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Mercedes-Benz S-Class



  • benznutbenznut Posts: 104
    You are right about the Mercedes Hotline. They do not know much about their services. I called to ask for a video of instructions about the navigation system, as my in-laws have a S430 and they don't know how to utilize the system and the lady did not know what I was talking about. She thought I was asking for instructions of how to use the stereo of the E class. I had to repeat it to her that I needed it for the S430, because she probably had no clue that 430 was a designtion for the S Class as well as for the E. Bottom line is I did not get such a tape, instead I got the brochure, which is of no help in this direction.
    Do you think the dealers will have such a tape? If yes, I will have to go there, although i hat gong to dealers, they will always try to sell you something else, at least in my area. I need this tape so bad, because my in-laws don't speak English very well and they are not able to mater the instructioins.
  • hfrankelhfrankel Posts: 18
    Here's what i would do.

    Drive the S-Class to the dealer and make them sit down with you and explain the system. Watching a video on using the navigation system is analagous to learning how to type by reading a book. It's way too involved, and it needs some personal attention.

    I can tell you firsthand (2001 S500) that once you learn the system, it really is intuitive. There'a learning curve, but it all seems to come together in the end.

    So - make the dealer do what they should have done in the 1st place -- spend the time and instruct their customers. If enough buyers demand this level of new car delivery instruction, I'm sure Mercedes will be forced to create some sort of easier means to learn.

    Plus - if you think you have it bad, my wifes' ML has a TOTALLY different Navigation System. Going between vehicles can be a challenge (never mind that Mercedes create a HUGE safety issue by placing the major COMMAND controls on the right side of the dash. Guess that's why they built the vehicle to survive rollovers, etc.

    Good luck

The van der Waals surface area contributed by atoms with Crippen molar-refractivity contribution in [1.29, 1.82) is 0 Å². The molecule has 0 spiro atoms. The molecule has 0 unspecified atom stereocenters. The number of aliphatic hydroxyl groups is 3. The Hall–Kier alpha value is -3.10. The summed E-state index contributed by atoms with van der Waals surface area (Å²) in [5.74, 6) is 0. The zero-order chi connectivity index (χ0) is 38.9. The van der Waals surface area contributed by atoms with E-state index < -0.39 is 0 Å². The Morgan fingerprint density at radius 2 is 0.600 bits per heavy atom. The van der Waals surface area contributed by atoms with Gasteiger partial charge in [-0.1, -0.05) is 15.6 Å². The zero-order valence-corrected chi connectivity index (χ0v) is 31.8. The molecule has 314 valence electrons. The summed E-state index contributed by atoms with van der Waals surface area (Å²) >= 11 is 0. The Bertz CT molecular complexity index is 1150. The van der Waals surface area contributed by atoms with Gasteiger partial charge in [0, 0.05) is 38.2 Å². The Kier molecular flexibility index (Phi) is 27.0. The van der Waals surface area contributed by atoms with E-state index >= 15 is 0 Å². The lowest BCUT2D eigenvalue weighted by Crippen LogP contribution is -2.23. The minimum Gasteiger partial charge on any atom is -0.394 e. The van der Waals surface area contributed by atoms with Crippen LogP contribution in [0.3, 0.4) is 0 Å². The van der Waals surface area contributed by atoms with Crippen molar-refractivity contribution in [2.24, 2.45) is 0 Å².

• Has anyone with the 275/40 R18 wheel in the back (Standard AMG setup) encountered rubbing of the wheel against the fender lip on soft suspension mode over bumps at freeway speed? I can see clearly where the tire rubbed, nothing major but annoying, especially for a nitpick like myself. This is a Dunlop tire on a Brabus wheel by the way. It doesn't happen at low speed or in firm airmatic mode. Thanks in advance...
  • Has anyone gone to start the car (actually before entering the car I should clarify), and found that the car appeared to be sitting much lower than normal, only to have airmatic raise the car upon ignition? Sometimes the sequence appears to be in reverse of what I've described, although the car doesn't go as low as aforementioned (at rest).
  • mbguymbguy Posts: 1
    We just picked up our S600 the other day and I noticed that the "grill" in the lower part of the front bumper is different than the one shown in the brochure. Instead of having a mesh type of grill in the middle opening, there is a black bar that goes across horizontally. The smaller holes on the side have a black plastic mesh type grill.
    Is the black bar the newer design? What does everyone else have on their cars? Thanks in advance.
  • mlbarnesmlbarnes Posts: 48
    I drove my S430 this weekend to Atlantic City, New Jersey and it was a very pleasant ride. Is there any way to re-program the navigational setting from fastest to shortest after it has started?